The World that was Ours

The World that was Ours

There was a ghastly silence. I see… Bovines raising their heads to the unsubtle treading of a Topshop tribe, armed with B&Q value rakes and machetes. I see famine, drought and our 80 year old Jungian trickster R. Brand clenching the title of Leviathan over the embattled Thames Archipelago. I see Mandarin as a lingua franca, where Cormac McCarthy’s The Road is seldom uttered, much less understood, disintegrating in a heap beneath the broth of tonight’s supper.

The shrieking phantom trail of cigarette smoke rolled and recoiled in graceful defiance of gravity, and of a ‘Strictly No Smoking’ sticker. He thought more about the train tracks and the commuting that had come to dominate so much of his day. How the train tracks belonged to no one fixed geographic point. They were just passing through, as the designer of the obvious authorial serving might have us believe. What good was it fret about stagnating, about neglecting the arts, about mots jutes and suos cultores scientia coronat when Syrian children shivered? He, like so many, others didn’t much care. Although, when the time would come, they would all need more than Unicef blankets doled out by celebrities with insignia-breasted t-shirts.

What good was it suggest, to implement, to contribute, when the vast and cumbrous machinery of industrial progress, debt, GDP and every fiscal instrument would march on its own restless inertia, sealing its own finitude in the name of utility? “Oh, well everything has a expiry date” they would say, “We can innovate”, they would say, “The worst case scenario isn’t so bad” they would said. To de-industrialise whether we liked it or not.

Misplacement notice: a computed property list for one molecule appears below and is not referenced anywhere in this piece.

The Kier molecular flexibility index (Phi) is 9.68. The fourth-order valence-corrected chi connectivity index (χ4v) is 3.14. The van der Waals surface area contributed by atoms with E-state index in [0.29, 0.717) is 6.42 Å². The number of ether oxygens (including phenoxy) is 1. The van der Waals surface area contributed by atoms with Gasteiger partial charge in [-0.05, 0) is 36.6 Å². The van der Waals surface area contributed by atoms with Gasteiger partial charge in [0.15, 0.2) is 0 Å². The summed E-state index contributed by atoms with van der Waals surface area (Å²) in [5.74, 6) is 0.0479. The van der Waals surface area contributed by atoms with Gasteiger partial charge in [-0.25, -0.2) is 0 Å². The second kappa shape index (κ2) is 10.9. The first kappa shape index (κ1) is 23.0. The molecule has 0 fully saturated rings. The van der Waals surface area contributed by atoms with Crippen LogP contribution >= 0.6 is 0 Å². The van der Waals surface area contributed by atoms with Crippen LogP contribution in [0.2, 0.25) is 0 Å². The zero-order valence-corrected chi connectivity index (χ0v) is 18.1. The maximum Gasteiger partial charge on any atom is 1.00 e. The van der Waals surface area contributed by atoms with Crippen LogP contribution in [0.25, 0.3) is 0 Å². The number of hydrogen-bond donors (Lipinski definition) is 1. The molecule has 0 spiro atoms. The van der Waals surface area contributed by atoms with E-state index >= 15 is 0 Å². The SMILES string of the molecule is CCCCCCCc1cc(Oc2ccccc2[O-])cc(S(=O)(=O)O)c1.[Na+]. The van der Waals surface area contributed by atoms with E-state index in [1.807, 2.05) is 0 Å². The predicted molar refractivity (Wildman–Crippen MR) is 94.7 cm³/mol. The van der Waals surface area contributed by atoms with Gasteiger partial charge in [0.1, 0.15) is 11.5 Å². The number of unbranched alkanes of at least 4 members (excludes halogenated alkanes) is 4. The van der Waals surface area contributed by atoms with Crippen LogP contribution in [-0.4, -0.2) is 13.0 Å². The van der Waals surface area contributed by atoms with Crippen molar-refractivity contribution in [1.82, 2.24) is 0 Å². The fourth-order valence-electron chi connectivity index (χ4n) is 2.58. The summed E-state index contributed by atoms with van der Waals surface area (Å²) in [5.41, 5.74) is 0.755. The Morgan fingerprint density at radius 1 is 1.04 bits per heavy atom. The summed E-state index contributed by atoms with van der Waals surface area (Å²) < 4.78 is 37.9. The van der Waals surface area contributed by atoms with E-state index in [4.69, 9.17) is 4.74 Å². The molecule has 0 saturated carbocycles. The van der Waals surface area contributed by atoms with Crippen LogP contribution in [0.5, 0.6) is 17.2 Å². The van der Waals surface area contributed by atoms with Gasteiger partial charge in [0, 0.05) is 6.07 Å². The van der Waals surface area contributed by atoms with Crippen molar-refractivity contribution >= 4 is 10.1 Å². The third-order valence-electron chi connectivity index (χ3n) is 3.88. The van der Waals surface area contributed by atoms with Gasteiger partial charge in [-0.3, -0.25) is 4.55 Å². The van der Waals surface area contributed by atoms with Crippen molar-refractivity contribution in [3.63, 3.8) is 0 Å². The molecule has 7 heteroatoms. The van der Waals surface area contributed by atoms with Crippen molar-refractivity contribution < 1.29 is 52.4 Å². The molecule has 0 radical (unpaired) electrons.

What good was it to self-pity when his Philosophy grades were mediocre at best? What good was it to agonise that he couldn’t hold a conversation about the examined life when survival, the brutally systematic raison d’etre of applying oneself to a law degree, to fund the mortgage on a flood-plained, precariously bubbled hovel was key? To anxiously fret about the next tactical posting of a selfie? To pass unceremoniously, resented is not what he wanted but the food riots, the cholera, the precariousness of it were evident. They had been for some time but not to perceptions of eternal philistines or ignorami like him. ‘We could’ve had the stars’ as the epoch of the age could have been summarised. Yet, “Everything left to the extraordinary”, would pass through a few lips, but only a few. And they would leave the world behind with the promise of starting anew from scratch, with only their mutual suspicions of one another to rely on, on the other side of the sky.

And the words ‘Sisyphean struggle’ or ‘Pyrrhic victory’ would never be spoken again, not least in a food bank or a Tesco.


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